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Must-read case(s) for young lawyers

Michael Siri//September 27, 2012

Must-read case(s) for young lawyers

By Michael Siri

//September 27, 2012

I’ve talked in the past about the method in which I have build my own personal (and electronic) law library. Tucked away in the electronic crevices of my Dropbox account is a case that every young litigation associate should spend some time reading.

In 2007, Chief U.S. Magistrate Judge Paul Grimm penned a 101-page opinion on the admissibility of electrically stored information into evidence. In Lorraine v. Marketl Am. Ins. Co., 241 F.R.D. 534 (2007), Grimm gives both a detailed analysis on evidentiary issues in general and those associated with electronic evidence. If I were going to put together a hornbook on evidence, I would be half-tempted to add this case as the entire “Authenticity” chapter.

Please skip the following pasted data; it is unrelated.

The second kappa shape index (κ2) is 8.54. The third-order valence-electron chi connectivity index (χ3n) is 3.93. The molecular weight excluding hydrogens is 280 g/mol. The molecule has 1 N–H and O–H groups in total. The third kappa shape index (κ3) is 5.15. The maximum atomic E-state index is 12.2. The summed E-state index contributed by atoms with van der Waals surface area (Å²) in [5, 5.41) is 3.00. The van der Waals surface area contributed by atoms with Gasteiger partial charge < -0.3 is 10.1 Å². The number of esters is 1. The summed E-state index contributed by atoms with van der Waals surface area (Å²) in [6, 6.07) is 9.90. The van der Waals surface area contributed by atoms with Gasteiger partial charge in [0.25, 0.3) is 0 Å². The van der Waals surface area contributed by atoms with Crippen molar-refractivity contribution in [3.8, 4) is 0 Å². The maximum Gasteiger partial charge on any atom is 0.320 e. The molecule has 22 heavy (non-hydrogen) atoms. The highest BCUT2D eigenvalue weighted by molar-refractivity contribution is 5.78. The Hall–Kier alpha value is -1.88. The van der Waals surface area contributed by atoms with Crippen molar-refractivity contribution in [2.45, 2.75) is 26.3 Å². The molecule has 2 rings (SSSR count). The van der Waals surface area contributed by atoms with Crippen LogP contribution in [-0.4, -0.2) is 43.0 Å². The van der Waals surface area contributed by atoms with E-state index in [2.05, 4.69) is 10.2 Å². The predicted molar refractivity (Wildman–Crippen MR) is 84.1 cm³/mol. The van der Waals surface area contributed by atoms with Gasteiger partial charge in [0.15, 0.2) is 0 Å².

Needless to say, I believe that this is a must read. But what cases do you think make the cut as “Must-Read Cases for Young Lawyers”? (The list could be titled “Must-Read Cases for Young Lawyers Practicing in Maryland that Was Not Already Covered in Law School,” but I found that title a tad long)

Keep in mind, we have all read International Shoe and that personal  property case involving mortally wounding some sort of wildlife.

Leave your thoughts below.

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